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Secretary of State, towns come to agreement on town meeting postponement

Monitor staff
Published: 3/27/2019 6:19:10 PM

Exactly when – or if – New Hampshire is rocked by another town meeting day blizzard is unclear.

But after three years of acrimony between towns and the Secretary of State’s office over how to proceed, lawmakers may have a solution that all sides can go along with.

In a unanimous vote Thursday, the Senate passed Senate Bill 104, which would allow towns to postpone and reschedule elections in weather and other emergencies.

Crafted by Sen. James Gray, the legislation allows moderators to make that postponement provided that the National Weather Service has issued a winter storm warning, blizzard warning or ice storm warning. That decision must be made by 6 p.m. on the Monday immediately before Tuesday town elections, according to the bill.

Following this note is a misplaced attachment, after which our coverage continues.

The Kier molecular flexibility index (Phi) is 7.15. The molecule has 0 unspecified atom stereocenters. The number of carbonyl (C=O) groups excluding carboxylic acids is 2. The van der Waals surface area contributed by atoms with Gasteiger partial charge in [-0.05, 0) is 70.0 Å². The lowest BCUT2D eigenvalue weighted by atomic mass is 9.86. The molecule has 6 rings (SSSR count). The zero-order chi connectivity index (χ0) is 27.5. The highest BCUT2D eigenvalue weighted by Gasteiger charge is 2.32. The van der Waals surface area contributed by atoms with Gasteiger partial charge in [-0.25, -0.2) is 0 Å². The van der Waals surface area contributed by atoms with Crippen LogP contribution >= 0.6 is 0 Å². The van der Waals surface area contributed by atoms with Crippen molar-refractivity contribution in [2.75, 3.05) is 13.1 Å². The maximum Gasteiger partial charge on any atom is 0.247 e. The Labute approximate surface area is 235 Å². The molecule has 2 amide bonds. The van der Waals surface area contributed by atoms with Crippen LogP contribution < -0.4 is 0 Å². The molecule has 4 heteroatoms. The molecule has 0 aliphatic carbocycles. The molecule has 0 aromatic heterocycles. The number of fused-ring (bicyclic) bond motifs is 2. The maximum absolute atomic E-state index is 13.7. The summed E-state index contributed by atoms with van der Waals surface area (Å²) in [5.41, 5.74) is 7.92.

And if multiple towns are voting in concert – for instance cooperative school districts or shared water districts – the moderators of the towns must coordinate with each other, and at least a plurality must agree.

The bill opens up the absentee voting process by allowing anyone to vote absentee ahead of town meeting if he or she has concerns about their safety in a storm.

All postponed elections would be rescheduled to two weeks after the original election, according to the bill. The delay would not be available in the case of a special election for a city or ward officer.

The proposal secured a rare consensus from the Secretary of State’s office and the New Hampshire Municipal Association, both of whom had been at odds after two back-to-back years’ of nor’easters walloped the state on town meeting day in 2017 and 2018.

In both cases, moderators had requested the authority to postpone elections, even as Secretary of State Bill Gardner said that the law as written did not provide that authority. While exceptions were made for towns that postponed in 2017, the office took a harder line approach against towns that deviated in 2018.

An effort last year to find a legislative solution to the process fell short after the House and Senate failed to broker a compromise between an approach that would favor town control and one that would give Gardner authority.

But both parties said that a year of negotiations with moderators, attended by Gray, produced a compromise that the two sides could accept.

“It’s very different than any version that has been out there,” Gardner said Thursday.

The bill moves next onto the House.

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